FIG. 4 is a block diagram illustrating the manner in which 65 a telecommunications system can scale to serve large areas in accordance with the present invention; and
FIG. 5 is a flow chart illustrating a method for providing high speed remote access according to the present invention.
DETAILED DESCRIPTION OF THE
0. Definitions and Glossary of Terms
The following are the definitions of some of the terms
used in the present patent application.
Location: Entities such as homes and businesses connected to a central office by a local loop.
Central office: In the U.S. Telecommunication industry, a central office commonly refers to a place where local loops connecting to different locations originate.
Local loop: Physical connection providing connectivity to a central office from a location. Each local loop typically includes a metallic (e.g., copper) wire pair connecting to a location. The physical connection to a central office may include equipment such as repeaters and/or a digital loop carrier (DLC) in the connection path.
Target: A place where remote systems are placed and accessed by users at locations using telecommunication network and local loops.
IDSL Technology: One of the DSL technologies well known in the industry, typically implemented using ISDN signaling scheme. Present (as of May 1998) implementations of IDSL technology typically provide bandwidth of 128 Kbps or 144 Kbps depending on the type of implementation.
Shared bandwidth pipes: A bandwidth pipe which allows bandwidth to be shared for transmission of data from (or to) more than one location. Shared bandwidth pipes can be used internal to telecommunication network, and also to connect telecommunication network to targets.
Telecommunication network: Includes equipment to provide interfaces (IDSL and at least one another DSL technology) to local loops and switches the data bits between remote systems and locations (or computer systems at locations).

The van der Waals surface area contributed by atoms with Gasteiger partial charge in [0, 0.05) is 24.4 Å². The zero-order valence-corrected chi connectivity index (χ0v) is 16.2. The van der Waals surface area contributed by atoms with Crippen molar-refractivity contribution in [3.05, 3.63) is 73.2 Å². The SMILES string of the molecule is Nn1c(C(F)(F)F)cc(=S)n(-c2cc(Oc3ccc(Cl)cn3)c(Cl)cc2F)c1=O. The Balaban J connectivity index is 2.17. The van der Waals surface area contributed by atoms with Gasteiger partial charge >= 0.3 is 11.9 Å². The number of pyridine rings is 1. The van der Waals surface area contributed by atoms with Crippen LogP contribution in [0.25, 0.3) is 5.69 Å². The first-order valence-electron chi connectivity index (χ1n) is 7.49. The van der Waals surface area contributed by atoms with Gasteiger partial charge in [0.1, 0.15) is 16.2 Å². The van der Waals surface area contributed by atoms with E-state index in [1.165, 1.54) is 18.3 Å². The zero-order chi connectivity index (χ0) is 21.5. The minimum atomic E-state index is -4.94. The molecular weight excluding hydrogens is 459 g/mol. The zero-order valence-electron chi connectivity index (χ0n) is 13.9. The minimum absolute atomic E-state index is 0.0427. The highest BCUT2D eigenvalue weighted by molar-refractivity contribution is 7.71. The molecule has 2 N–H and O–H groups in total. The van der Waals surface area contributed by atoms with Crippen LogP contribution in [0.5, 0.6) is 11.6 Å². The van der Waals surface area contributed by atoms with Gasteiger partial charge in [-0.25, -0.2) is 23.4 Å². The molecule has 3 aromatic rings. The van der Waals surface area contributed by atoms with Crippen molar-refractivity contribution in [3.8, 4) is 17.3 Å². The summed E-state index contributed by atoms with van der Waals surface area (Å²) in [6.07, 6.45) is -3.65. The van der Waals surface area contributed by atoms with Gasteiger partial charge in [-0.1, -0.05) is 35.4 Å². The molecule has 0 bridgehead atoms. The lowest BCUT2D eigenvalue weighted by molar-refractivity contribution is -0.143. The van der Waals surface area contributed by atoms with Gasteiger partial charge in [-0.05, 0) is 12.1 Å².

Access Multiplexor: A multiplexor interfacing with local loops to receive (and send) data from a location. Access multiplexor is referred to as DSL access multiplexor (DSLAM) when interfacing with lines using DSL technology.
Data Switch: Equipment which receives packets on one port and routes data onto another port, typically using the address information in the packets.
Packet: A sequence of bits identifiable as a group according to a pre-determined convention.
1. Overview and Discussion of the Present Invention The present invention is described with general reference
to telecommunications system 100 of FIG. 1. Telecommunications system 100 includes several locations 110-A through 110-E connected to access targets 160-A and 160-B by telecommunication network 170. Locations 110-A through 110-E are connected to telecommunication network 170 by local loops 117-A through 117-E respectively. Remote target 160-A is connected to telecommunication network 170 by line 176-A and remote target 160-B is connected to telecommunication network 170 by line 176-B.
In the description herein, locations 110-A through 110-E will be collectively or individually referred to by reference numeral 110 as will be clear from the context. Similarly, access targets 160-A and 160-B will collectively or individually be referred to by reference numeral 160, local loops 117-A through 117-E will be collectively or individually referred to by reference numeral 117, and lines 176-A and 176-B will be collectively or individually referred to by reference numeral 176.